ABSTRACT: Asymmetric dimethylarginine (ADMA) is an endogenous competitive inhibitor of nitric oxide (NO) synthetase. Elevated ADMA reduces NO formation and is associated with endothelial dysfunction. The aims of this study were to evaluate endothelial function and the cardiovascular risk (CVR) profile in patients with non-alcoholic fatty liver disease (NAFLD), and to determine whether or not an association with metabolic syndrome (MS) increases these parameters. A total of 100 consecutive patients with NAFLD, who were seen in Liver Disease Outpatient clinic and 45 age- and sex-matched controls were included. Endothelial function was evaluated based on the serum ADMA level measured using a validated ELISA kit (DLD Diagnostika GMBH, Hamburg, Germany) and flow-mediated vasodilatation (FMV) measured via high-resolution external ultrasonography. The CVR profile was calculated according to the Framingham equation. At baseline there weren't any significant differences in brachial artery diameter between the NAFLD and control groups (3.7 ± 0.6 mm vs. 3.6 ± 0.6 mm, respectively). FMV and flow-independent vasodilatation in response to sublingual nitroglycerin did not differ between the NAFLD and control groups (mean: 16% ± 9.4% vs. 17.9% ± 12.4%, and 21.4% ± 14% vs. 17.8% ± 11.3%, respectively, p > 0.05). No significant difference in the serum ADMA concentration between the NAFLD and control groups was observed (mean: 0.8 ± 0.07 μmol L(-1) vs. 0.74 ± 0.2 μmol L(-1), respectively). The CVR profile was significantly higher in the NAFLD group than in the control group (mean: 9% ± 6.9% vs. 4.6% ± 3.8%, P = 0.000). MS associated with NAFLD significantly increased the CVR profile (mean: 11.2% ± 7.4%, P = 0.000). An abnormal serum alanine aminotransferase level (>37 IU L(-1)) and the presence of fibrosis did not increase the CVR profile (p > 0.05). The risk of cardiovascular events is increased in patients with NAFLD. The association with MS is further increased such risk.
    Diabetology and Metabolic Syndrome 10/2014; 6. DOI:10.1186/1758-5996-6-109 · 2.50 Impact Factor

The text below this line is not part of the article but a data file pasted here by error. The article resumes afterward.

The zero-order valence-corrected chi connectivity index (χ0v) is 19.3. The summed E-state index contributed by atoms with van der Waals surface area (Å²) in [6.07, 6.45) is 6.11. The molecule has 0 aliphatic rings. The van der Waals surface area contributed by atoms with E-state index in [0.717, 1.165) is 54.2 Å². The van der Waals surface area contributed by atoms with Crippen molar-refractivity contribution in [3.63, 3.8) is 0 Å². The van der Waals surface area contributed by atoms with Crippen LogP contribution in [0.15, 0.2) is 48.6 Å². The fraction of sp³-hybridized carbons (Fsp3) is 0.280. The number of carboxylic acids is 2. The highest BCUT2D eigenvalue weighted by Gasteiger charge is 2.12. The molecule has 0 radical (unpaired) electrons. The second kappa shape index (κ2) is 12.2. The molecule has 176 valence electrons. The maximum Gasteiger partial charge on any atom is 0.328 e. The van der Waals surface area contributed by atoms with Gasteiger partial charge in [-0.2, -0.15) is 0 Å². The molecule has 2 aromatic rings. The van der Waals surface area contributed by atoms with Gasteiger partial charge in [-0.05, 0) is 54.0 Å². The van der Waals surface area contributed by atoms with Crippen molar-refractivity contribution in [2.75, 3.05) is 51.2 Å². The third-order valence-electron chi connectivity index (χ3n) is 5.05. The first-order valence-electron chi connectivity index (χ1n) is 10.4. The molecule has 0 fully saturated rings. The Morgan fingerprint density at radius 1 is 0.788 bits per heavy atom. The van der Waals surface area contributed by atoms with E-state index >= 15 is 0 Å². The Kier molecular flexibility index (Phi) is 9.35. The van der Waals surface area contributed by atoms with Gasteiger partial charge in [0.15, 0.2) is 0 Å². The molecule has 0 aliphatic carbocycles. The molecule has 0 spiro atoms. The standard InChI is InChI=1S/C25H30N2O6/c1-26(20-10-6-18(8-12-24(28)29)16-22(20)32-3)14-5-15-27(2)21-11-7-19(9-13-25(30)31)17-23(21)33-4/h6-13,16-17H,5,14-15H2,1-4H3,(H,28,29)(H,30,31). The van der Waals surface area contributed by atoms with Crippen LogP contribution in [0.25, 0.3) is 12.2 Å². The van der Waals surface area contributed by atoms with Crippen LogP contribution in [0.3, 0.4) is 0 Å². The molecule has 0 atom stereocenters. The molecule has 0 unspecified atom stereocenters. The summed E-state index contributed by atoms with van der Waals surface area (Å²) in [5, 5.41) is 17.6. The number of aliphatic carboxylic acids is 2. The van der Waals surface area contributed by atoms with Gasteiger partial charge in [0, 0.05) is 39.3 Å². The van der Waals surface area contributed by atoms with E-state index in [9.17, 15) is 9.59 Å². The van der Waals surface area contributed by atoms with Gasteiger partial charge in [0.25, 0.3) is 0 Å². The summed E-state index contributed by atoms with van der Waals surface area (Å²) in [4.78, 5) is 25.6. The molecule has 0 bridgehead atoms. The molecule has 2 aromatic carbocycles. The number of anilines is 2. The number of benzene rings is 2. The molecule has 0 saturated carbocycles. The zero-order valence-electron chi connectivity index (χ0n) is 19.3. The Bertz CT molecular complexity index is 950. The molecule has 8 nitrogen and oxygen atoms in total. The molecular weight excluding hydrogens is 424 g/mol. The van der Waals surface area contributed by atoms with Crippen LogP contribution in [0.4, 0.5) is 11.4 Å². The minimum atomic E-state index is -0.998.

• [Show abstract] [Hide abstract]
    ABSTRACT: Relationship between adipose tissue and fatty liver, and its possible evolution in fibrosis, is supported by clinical and research experience. Given the multifactorial pathogenesis of non-alcoholic fatty liver disease (NAFLD), treatments for various contributory risk factors have been proposed; however, there is no single validated therapy or drug association recommended for all cases which can stand alone. Mechanisms, diagnostics, prevention and treatment of obesity, fatty liver and insulin resistance are displayed along with recommendations and position points. Evidences and practice can get sustainable and cost-benefit valuable outcomes by participatory interventions. These recommendations can be enhanced by comprehensive research projects, addressed to societal issues and innovation, market appeal and industry development, cultural acceptance and sustainability. The basis of participatory medicine is a greater widespread awareness of a condition which is both a disease and an easy documented and inclusive clue for associated diseases and unhealthy lifestyle. This model is suitable for addressing prevention and useful for monitoring improvement, worsening and adherence with non-invasive imaging tools which allow targeted approaches. The latter include health psychology and nutritional and physical exercise prescription expertise disseminated by continuous medical education but, more important, by concrete curricula for training undergraduate and postgraduate students. It is possible and recommended to do it by early formal teaching of ultrasound imaging procedures and of practical lifestyle intervention strategies, including approaches aimed to healthier fashion suggestions. Guidelines and requirements of research project funding calls should be addressed also to NAFLD and allied conditions and should encompass the goal of training by research and the inclusion of participatory medicine topics. A deeper awareness of ethics of competences in health professionals and the articulation of knowledge, expertise and skills of medical doctors, dieticians, health psychologists and sport and physical exercise graduates are the necessary strategy for detectin a suboptimal health status and achieving realistically beneficial lifestyle changes. "The devil has put a penalty on all things we enjoy in life. Either we suffer in health or we suffer in soul or we get fat" (Albert Einstein); the task of medical research and intervention is to make possible to enjoy life also without things that make sufferance in health and souls and which excessively increase body fat.
    12/2014; 5(1):21. DOI:10.1186/1878-5085-5-21

Full-text (2 Sources)

Download
1,595 Downloads
Available from
May 20, 2014